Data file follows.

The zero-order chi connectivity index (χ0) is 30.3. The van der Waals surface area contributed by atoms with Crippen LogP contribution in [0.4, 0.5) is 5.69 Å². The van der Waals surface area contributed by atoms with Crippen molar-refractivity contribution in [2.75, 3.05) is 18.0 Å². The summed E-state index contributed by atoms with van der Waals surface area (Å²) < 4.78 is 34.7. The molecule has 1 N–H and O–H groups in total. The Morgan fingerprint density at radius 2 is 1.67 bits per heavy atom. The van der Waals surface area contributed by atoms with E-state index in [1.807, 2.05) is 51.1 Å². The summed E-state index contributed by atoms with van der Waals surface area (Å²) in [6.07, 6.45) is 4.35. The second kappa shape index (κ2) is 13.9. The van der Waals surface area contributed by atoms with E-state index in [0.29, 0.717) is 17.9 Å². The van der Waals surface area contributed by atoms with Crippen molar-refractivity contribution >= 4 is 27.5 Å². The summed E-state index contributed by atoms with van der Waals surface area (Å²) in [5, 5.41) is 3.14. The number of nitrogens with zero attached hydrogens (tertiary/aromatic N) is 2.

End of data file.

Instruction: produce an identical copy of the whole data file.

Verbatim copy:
The zero-order chi connectivity index (χ0) is 30.3. The van der Waals surface area contributed by atoms with Crippen LogP contribution in [0.4, 0.5) is 5.69 Å². The van der Waals surface area contributed by atoms with Crippen molar-refractivity contribution in [2.75, 3.05) is 18.0 Å². The summed E-state index contributed by atoms with van der Waals surface area (Å²) < 4.78 is 34.7. The molecule has 1 N–H and O–H groups in total. The Morgan fingerprint density at radius 2 is 1.67 bits per heavy atom. The van der Waals surface area contributed by atoms with E-state index in [1.807, 2.05) is 51.1 Å². The summed E-state index contributed by atoms with van der Waals surface area (Å²) in [6.07, 6.45) is 4.35. The second kappa shape index (κ2) is 13.9. The van der Waals surface area contributed by atoms with E-state index in [0.29, 0.717) is 17.9 Å². The van der Waals surface area contributed by atoms with Crippen molar-refractivity contribution >= 4 is 27.5 Å². The summed E-state index contributed by atoms with van der Waals surface area (Å²) in [5, 5.41) is 3.14. The number of nitrogens with zero attached hydrogens (tertiary/aromatic N) is 2.